42. Well, then, we are supposing it held that pleasure is the object of all desire, that it is the universal end of all human activity. Now I suppose it will not be denied that people are commonly said to desire other things: for instance, we usually talk of desiring food and drink, of desiring money, approbation, fame. The question, then, must be of what is meant by desire, and by the object of desire. There is obviously asserted some sort of necessary or universal relation between something which is called desire, and another thing which is called pleasure. The question is of what sort this relation is; whether in conjunction with the naturalistic fallacy above mentioned, it will justify Hedonism. Now I am not prepared to deny that there is some universal relation between pleasure and desire; but I hope to shew, that, if there is, it is of such sort as will rather make against than for Hedonism. It is urged that pleasure is always the object of desire, and I am ready to admit that pleasure is always, in part at least, the cause of desire. But this distinction is very important. Both views might be expressed in the same language; both might be said to hold that whenever we desire, we always desire because of some pleasure: if I asked my supposed Hedonist, ‘Why do you desire that?’ he might answer, quite consistently with his contention, ‘Because there is pleasure there,’ and if he asked me the same question, I might answer, equally consistently with my contention, ‘Because there is pleasure here.’ Only our two answers would not mean the same thing. It is this use of the same language to denote quite different facts, which I believe to be the chief cause why Psychological Hedonism is so often held, just as it was also the cause of Mill’s naturalistic fallacy.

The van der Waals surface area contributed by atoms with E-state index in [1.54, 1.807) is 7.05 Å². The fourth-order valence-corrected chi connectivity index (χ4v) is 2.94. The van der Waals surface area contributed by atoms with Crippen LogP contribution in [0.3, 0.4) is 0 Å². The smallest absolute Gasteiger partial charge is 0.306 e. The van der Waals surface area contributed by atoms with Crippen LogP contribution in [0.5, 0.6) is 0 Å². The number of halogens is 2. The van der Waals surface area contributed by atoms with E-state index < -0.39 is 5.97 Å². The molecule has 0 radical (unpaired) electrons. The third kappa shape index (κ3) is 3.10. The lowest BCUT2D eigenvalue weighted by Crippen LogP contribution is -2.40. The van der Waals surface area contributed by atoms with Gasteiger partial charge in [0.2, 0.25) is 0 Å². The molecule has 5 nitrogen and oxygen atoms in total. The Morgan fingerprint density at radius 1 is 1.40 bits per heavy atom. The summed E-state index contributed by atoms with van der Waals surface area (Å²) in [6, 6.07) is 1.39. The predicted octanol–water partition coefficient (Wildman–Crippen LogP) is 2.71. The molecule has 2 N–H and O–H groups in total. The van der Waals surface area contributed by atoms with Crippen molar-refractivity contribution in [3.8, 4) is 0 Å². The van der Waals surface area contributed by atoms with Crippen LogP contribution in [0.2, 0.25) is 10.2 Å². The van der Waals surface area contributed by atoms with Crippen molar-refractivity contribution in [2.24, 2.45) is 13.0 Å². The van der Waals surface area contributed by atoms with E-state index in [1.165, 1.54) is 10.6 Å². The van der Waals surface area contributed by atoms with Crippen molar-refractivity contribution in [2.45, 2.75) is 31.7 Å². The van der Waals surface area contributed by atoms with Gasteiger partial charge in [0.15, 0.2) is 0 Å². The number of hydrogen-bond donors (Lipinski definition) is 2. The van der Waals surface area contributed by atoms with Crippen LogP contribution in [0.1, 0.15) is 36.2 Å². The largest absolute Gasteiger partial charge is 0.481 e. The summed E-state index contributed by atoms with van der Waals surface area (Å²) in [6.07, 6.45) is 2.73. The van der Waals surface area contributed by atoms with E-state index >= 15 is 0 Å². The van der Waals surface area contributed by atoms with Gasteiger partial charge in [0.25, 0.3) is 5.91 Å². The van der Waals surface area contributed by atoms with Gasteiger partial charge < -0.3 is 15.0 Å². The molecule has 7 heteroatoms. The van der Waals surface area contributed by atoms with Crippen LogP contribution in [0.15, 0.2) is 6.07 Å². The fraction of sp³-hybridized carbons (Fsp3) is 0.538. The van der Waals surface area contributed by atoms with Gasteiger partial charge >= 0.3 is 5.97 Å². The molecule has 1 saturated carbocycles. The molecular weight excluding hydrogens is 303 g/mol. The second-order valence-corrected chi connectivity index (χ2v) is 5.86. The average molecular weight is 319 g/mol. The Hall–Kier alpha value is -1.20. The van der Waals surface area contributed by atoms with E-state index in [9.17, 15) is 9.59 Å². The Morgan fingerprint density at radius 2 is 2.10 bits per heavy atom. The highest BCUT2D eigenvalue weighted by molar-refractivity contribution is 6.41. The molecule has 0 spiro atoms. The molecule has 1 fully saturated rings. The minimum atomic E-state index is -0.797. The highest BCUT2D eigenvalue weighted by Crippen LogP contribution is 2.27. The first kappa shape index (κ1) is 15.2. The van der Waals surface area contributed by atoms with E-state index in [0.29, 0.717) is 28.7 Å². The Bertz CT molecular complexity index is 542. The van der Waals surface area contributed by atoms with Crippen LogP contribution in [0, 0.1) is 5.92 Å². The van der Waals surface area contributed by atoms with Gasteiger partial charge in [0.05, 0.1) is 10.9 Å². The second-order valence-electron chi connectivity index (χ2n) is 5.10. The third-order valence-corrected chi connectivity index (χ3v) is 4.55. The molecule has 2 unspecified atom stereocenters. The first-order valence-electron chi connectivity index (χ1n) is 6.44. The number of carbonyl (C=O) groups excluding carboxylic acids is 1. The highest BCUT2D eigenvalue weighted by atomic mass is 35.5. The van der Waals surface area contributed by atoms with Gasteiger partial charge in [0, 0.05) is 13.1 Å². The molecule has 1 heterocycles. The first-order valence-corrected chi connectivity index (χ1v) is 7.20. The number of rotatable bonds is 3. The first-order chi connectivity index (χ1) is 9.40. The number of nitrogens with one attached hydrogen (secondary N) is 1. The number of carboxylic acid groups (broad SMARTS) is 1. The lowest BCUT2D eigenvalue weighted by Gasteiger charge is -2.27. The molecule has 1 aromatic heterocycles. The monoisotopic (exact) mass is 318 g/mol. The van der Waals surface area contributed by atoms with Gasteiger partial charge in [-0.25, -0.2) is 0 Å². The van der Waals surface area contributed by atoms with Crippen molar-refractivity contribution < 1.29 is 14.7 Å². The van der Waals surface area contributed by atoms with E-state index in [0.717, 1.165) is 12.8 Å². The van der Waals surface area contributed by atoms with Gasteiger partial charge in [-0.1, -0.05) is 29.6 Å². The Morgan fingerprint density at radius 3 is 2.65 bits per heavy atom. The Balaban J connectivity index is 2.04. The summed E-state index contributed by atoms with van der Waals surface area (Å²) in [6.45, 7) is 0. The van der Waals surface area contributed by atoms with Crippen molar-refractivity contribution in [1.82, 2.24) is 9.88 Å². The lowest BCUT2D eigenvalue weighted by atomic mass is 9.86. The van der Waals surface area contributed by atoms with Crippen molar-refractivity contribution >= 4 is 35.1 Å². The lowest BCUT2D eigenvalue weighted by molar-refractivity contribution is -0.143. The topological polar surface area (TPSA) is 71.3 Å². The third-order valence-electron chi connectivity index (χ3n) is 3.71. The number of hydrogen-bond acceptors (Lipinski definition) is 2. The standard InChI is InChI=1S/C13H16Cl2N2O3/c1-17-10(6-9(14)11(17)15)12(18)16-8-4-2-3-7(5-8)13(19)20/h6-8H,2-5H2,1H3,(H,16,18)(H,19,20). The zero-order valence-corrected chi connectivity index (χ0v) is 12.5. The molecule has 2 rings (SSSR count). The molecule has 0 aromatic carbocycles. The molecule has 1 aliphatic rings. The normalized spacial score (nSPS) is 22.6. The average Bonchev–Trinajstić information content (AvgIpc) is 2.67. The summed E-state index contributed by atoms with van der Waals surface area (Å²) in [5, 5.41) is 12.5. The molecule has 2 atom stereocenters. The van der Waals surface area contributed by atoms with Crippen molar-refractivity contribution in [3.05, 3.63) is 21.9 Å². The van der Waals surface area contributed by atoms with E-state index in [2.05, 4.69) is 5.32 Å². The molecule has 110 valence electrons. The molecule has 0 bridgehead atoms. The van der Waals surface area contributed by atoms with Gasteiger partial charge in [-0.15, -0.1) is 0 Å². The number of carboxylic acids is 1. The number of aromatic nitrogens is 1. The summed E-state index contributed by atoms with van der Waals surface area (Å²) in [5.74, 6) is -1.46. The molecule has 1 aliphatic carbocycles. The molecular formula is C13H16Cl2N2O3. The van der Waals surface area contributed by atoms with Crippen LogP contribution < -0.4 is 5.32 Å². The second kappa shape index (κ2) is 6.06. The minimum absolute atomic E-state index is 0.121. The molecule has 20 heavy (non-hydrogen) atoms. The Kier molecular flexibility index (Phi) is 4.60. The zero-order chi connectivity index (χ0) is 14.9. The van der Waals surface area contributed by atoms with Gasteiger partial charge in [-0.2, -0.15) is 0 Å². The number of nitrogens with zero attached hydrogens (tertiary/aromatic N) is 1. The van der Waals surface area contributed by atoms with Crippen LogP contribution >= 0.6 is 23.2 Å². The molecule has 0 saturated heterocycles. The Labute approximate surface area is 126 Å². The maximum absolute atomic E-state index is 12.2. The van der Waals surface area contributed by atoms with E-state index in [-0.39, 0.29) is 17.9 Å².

Let us try to analyse the psychological state which is called ‘desire.’ That name is usually confined to a state of mind in which the idea of some object or event, not yet existing, is present to us. Suppose, for instance, I am desiring a glass of port wine. I have the idea of drinking such a glass before my mind, although I am not yet drinking it. Well, how does pleasure enter in to this relation? My theory is that it enters in, in this way. The idea of the drinking causes a feeling of pleasure in my mind, which helps to produce that state of incipient activity, which is called ‘desire.’ It is, therefore, because of a pleasure, which I already have—the pleasure excited by a mere idea—that I desire the wine, which I have not. And I am ready to admit that a pleasure of this kind, an actual pleasure, is always among the causes of every desire, and not only of every desire, but of every mental activity, whether conscious or sub-conscious. I am ready to admit this, I say: I cannot vouch that it is the true psychological doctrine; but, at all events, it is not primâ facie quite absurd. And now, what is the other doctrine, the doctrine which I am supposing held, and which is at all events essential to Mill’s argument? It is this. That when I desire the wine, it is not the wine which I desire but the pleasure which I expect to get from it. In other words, the doctrine is that the idea of a pleasure not actual is always necessary to cause desire. It is these two different theories which I suppose the Psychological Hedonists to confuse: the confusion is, as Mr Bradley puts it, between ‘a pleasant thought’ and ‘the thought of a pleasure.’ It is in fact only where the latter, the ‘thought of a pleasure,’ is present, that pleasure can be said to be the object of desire, or the motive to action. On the other hand, when only a pleasant thought is present, as, I admit, may always be the case, then it is the object of the thought—that which we are thinking about—which is the object of desire and the motive to action; and the pleasure, which that thought excites, may, indeed, cause our desire or move us to action, but it is not our end or object nor our motive.